The game colors mainstream media coverage of criminal justice. Here's my overt bias: I'm a criminal defense attorney, a former prosecutor, and a critic of the criminal justice system. In my view, the press is too often deferential to police and prosecutors. They report the state's claims as fact and the defense's as nitpicking or flimflam. They accept the state's spin on police conduct uncritically. They present criminal justice issues from their favored "if it bleeds it leads" perspective rather than from a critical and questioning perspective, happily covering deliberate spectacle rather than calling it out as spectacleThey accept leaks and tips and favors from law enforcement, even when those tips and leaks and favors violate defendants' rights, and even when the act of giving the tip or leak or favor is itself a story that somebody ought to be investigating. In fact, they cheerfully facilitate obstruction of justice through leaks. They dumb down criminal justice issues to serve their narrative, or because they don't understand them.

This "professional" press approach to the criminal justice system serves police and prosecutors very well. They favor reporters who hew to it. Of course they don't want to answer questions from the 800-pound bedridden guy in fuzzy slippers in his mother's basement. But it's not because an 800-pound bedridden guy can't ask pertinent questions. It's because he's frankly more likely to ask tough questions, more likely to depart from the mutually accepted narrative about the system, less likely to be "respectful" in order to protect his access. (Of course, he might also be completely nuts, in a way that "mainstream" journalism screens out to some extent.)

Which is why, despite Joe Arpaio's frequent antics that make national news, it falls to our local alt-weekly here in Phoenix rather than our monopoly daily paper to do actual investigative reporting on the Sheriff's office.

Sequester Fear-Mongering, State Version

The extent to which the media is aiding and abetting, with absolutely no skepticism, the sky-is-falling sequester reaction of pro-big-government forces is just sickening.  I have never seen so many absurd numbers published so credulously by so much of the media.  Reporters who are often completely unwilling to accept any complaints from corporations as valid when it comes to over-taxation or over-regulation are willing to print their sequester complaints without a whiff of challenge.  Case in point, from here in AZ.  This is a "news" article in our main Phoenix paper:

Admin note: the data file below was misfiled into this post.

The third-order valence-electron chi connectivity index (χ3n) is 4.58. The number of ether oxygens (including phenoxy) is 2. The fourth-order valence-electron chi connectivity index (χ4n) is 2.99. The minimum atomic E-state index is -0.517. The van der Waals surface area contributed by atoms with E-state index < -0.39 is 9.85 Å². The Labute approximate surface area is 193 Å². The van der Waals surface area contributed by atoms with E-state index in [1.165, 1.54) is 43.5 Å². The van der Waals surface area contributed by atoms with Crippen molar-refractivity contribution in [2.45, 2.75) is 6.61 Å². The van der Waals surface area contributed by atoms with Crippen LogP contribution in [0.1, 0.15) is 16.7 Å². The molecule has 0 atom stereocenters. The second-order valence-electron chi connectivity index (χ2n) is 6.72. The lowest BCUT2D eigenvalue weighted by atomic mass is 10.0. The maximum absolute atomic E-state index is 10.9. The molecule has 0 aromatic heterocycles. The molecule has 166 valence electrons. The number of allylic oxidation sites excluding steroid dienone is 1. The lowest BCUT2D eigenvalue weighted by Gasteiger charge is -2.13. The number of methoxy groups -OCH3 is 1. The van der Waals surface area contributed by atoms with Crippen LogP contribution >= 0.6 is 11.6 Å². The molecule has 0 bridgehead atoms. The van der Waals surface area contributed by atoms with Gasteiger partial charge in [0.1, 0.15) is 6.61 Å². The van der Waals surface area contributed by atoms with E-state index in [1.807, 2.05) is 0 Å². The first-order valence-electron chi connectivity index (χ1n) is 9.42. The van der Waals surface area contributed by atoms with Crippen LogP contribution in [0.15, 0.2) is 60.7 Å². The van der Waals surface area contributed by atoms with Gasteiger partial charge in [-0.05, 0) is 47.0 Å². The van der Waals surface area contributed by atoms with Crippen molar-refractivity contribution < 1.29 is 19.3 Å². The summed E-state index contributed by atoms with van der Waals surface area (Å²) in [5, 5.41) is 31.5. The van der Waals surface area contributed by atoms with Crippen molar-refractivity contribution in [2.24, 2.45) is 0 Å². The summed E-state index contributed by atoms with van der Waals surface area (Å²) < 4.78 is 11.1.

Arizona stands to lose nearly 49,200 jobs and as much as $4.9 billion in gross state product this year if deep automatic spending cuts go into effect Friday, and the bulk of the jobs and lost production would be carved from the defense industry.

Virtually all programs, training and building projects at the state’s military bases would be downgraded, weakening the armed forces’ defense capabilities, according to military spokesmen.

“It’s devastating and it’s outrageous and it’s shameful,” U.S. Sen. John McCain told about 200 people during a recent town-hall meeting in Phoenix.

“It’s disgraceful, and it’s going to happen. And it’s going to harm Arizona’s economy dramatically,” McCain said.

Estimates vary on the precise number of jobs at stake in Arizona, but there’s wide agreement that more than a year of political posturing on sequestration in Washington will leave deep economic ruts in Arizona.

Not a single person who is skeptical of these estimates is quoted in the entirety of the article.  The entire incremental cut of the sequester in discretionary spending this year is, from page 11 of the most recent CBO report, about $35 billion (larger numbers you may have seen around 70-80 billion include dollars that were going away anyway, sequester or not, which just shows the corruption of this process and the reporting on it.)